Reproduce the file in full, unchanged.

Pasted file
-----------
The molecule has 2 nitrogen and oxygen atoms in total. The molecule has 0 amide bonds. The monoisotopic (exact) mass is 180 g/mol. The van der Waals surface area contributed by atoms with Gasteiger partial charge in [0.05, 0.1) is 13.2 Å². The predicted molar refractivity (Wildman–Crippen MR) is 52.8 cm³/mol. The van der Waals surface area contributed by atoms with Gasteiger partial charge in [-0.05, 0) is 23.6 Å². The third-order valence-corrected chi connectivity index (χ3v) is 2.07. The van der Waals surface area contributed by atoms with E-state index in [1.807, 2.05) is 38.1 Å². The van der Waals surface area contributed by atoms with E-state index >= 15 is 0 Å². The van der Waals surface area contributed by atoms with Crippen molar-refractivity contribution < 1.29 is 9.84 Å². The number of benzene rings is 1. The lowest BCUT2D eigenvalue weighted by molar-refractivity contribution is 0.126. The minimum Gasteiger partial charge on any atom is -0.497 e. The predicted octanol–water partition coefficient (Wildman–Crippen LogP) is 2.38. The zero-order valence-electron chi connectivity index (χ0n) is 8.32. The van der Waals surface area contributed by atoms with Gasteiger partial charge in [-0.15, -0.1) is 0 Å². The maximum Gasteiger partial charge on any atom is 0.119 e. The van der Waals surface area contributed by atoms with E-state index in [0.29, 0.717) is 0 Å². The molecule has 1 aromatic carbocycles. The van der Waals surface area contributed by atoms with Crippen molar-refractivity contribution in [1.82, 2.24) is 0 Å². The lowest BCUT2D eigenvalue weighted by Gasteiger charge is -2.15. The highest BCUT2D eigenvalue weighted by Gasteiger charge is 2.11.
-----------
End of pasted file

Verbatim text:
The molecule has 2 nitrogen and oxygen atoms in total. The molecule has 0 amide bonds. The monoisotopic (exact) mass is 180 g/mol. The van der Waals surface area contributed by atoms with Gasteiger partial charge in [0.05, 0.1) is 13.2 Å². The predicted molar refractivity (Wildman–Crippen MR) is 52.8 cm³/mol. The van der Waals surface area contributed by atoms with Gasteiger partial charge in [-0.05, 0) is 23.6 Å². The third-order valence-corrected chi connectivity index (χ3v) is 2.07. The van der Waals surface area contributed by atoms with E-state index in [1.807, 2.05) is 38.1 Å². The van der Waals surface area contributed by atoms with E-state index >= 15 is 0 Å². The van der Waals surface area contributed by atoms with Crippen molar-refractivity contribution < 1.29 is 9.84 Å². The number of benzene rings is 1. The lowest BCUT2D eigenvalue weighted by molar-refractivity contribution is 0.126. The minimum Gasteiger partial charge on any atom is -0.497 e. The predicted octanol–water partition coefficient (Wildman–Crippen LogP) is 2.38. The zero-order valence-electron chi connectivity index (χ0n) is 8.32. The van der Waals surface area contributed by atoms with Gasteiger partial charge in [-0.15, -0.1) is 0 Å². The maximum Gasteiger partial charge on any atom is 0.119 e. The van der Waals surface area contributed by atoms with E-state index in [0.29, 0.717) is 0 Å². The molecule has 1 aromatic carbocycles. The van der Waals surface area contributed by atoms with Crippen molar-refractivity contribution in [1.82, 2.24) is 0 Å². The lowest BCUT2D eigenvalue weighted by Gasteiger charge is -2.15. The highest BCUT2D eigenvalue weighted by Gasteiger charge is 2.11.